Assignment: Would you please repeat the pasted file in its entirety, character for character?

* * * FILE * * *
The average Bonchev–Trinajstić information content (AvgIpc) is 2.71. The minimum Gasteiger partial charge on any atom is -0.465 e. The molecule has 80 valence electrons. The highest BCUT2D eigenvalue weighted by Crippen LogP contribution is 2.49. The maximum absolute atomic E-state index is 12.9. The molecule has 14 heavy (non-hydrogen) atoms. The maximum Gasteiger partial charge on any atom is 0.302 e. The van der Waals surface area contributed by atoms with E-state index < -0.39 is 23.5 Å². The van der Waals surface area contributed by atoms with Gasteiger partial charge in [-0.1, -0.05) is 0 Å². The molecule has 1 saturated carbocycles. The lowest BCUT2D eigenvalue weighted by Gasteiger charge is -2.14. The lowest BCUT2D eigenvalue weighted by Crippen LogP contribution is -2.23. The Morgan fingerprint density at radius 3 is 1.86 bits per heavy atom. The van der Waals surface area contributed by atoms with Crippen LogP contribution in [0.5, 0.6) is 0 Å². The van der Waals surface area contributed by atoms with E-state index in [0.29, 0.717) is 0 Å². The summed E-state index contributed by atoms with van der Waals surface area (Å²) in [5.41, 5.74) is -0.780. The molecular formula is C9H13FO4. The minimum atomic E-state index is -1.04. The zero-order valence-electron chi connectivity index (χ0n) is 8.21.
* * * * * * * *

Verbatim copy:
The average Bonchev–Trinajstić information content (AvgIpc) is 2.71. The minimum Gasteiger partial charge on any atom is -0.465 e. The molecule has 80 valence electrons. The highest BCUT2D eigenvalue weighted by Crippen LogP contribution is 2.49. The maximum absolute atomic E-state index is 12.9. The molecule has 14 heavy (non-hydrogen) atoms. The maximum Gasteiger partial charge on any atom is 0.302 e. The van der Waals surface area contributed by atoms with E-state index < -0.39 is 23.5 Å². The van der Waals surface area contributed by atoms with Gasteiger partial charge in [-0.1, -0.05) is 0 Å². The molecule has 1 saturated carbocycles. The lowest BCUT2D eigenvalue weighted by Gasteiger charge is -2.14. The lowest BCUT2D eigenvalue weighted by Crippen LogP contribution is -2.23. The Morgan fingerprint density at radius 3 is 1.86 bits per heavy atom. The van der Waals surface area contributed by atoms with Crippen LogP contribution in [0.5, 0.6) is 0 Å². The van der Waals surface area contributed by atoms with E-state index in [0.29, 0.717) is 0 Å². The summed E-state index contributed by atoms with van der Waals surface area (Å²) in [5.41, 5.74) is -0.780. The molecular formula is C9H13FO4. The minimum atomic E-state index is -1.04. The zero-order valence-electron chi connectivity index (χ0n) is 8.21.